Paolina's Innocence: Child Abuse in Casanova's Venice, Larry Wolff
Tuesday, November 13, 2012 from 5:00 PM to 7:00 PM (EST)
Tuesday, November 13, 2012
20 Cooper Square, 5th Floor
Larry Wolff, Professor of History and Director of European and Mediterranean Studies at NYU, speaks on his latest work, Paolina’s Innocence: Child Abuse in Casanova’s Venice (Stanford University Press, 2012). With commentators Jane Tylus, Professor of Italian Studies and Faculty Director of the Humanities Initiative at NYU, and Dr. Lori Legano, M.D., Assistant Professor in the Department of Pediatrics, NYU, and Board Certified in Child Abuse Pediatrics.
Paolina's Innocence explores an 18th century case of child abuse in an era associated with liberty and libertinism. Wolff examines the case in the context of the libertinism of Casanova and also employs other prominent contemporaries—Jean-Jacques Rousseau, Carlo Goldoni, Lorenzo Da Ponte, Cesare Beccaria, and the Marquis de Sade—as points of reference for understanding the case and broader issues of libertinism, sexual crime, childhood, and child abuse in the 18th century.
Professor Wolff works on the history of Eastern Europe, the Habsburg Monarchy, the Enlightenment, and on the history of childhood, and he has been most interested in problems concerning East and West within Europe: whether concerning the Vatican and Poland, Venice and the Slavs, or Vienna and Galicia. Previous works include Inventing Eastern Europe: The Map of Civilization on the Mind of the Enlightenment (Stanford University Press, 1994), Venice and the Slavs: The Discovery of Dalmatia in the Age of Enlightenment ( Stanford University Press, 2001), and The Idea of Galicia: History and Fantasy in Habsburg Political Culture (Stanford University Press, 2010). He is a member of the American Academy of Arts and Sciences, and is the recipient of numerous honors, including a Guggenheim Fellowship, Fulbright Fellowship, and the 2012 Karl von Vogelsang State Prize for History.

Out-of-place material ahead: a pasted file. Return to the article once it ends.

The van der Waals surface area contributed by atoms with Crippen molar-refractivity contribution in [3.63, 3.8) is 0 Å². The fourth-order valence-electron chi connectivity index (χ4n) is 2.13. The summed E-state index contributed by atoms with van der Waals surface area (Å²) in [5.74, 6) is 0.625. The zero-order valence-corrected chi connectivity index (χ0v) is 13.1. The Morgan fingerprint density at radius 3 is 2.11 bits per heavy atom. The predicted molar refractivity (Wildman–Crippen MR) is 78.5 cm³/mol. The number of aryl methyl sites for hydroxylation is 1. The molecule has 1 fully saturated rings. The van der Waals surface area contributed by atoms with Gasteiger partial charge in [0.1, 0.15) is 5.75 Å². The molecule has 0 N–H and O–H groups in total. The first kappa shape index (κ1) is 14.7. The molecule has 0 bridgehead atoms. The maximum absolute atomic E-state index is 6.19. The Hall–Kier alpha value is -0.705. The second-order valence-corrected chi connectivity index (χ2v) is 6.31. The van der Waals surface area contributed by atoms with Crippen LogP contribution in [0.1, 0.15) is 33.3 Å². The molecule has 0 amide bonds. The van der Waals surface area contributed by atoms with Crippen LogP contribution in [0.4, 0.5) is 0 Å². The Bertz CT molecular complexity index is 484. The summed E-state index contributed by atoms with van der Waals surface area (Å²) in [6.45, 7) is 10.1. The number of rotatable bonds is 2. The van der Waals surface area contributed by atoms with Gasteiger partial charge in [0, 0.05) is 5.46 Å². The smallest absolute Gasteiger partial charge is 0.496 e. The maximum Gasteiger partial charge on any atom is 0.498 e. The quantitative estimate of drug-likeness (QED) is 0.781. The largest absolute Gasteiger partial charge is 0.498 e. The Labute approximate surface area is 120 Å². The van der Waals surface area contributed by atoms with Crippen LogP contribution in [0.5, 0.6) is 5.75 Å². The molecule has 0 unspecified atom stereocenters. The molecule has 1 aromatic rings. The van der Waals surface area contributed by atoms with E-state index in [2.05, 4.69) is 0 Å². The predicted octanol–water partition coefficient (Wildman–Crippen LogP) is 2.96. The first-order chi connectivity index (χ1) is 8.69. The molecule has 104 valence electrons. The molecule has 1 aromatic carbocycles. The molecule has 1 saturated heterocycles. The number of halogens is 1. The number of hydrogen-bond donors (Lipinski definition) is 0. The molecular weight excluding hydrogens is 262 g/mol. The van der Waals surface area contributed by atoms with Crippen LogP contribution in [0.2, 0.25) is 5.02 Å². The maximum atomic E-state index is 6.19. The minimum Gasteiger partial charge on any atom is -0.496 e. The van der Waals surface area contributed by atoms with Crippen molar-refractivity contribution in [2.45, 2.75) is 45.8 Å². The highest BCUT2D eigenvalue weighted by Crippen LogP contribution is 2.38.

Part of the Great Books in the Humanities Series.
This event is free and open to the public. A reception will follow.
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Hosted by The Humanities Initiative at NYU and NYU Press
Created in 2007, the Humanities Initiative at NYU (HI) draws on the diverse talents and interests of NYU’s humanities faculty and students while taking advantage of the university’s location in New York City. The Initiative is committed to bringing NYU’s humanists together as well as to exploring the role of the humanities in the larger university and global community. Find out more at: http://humanitiesinitiative.org.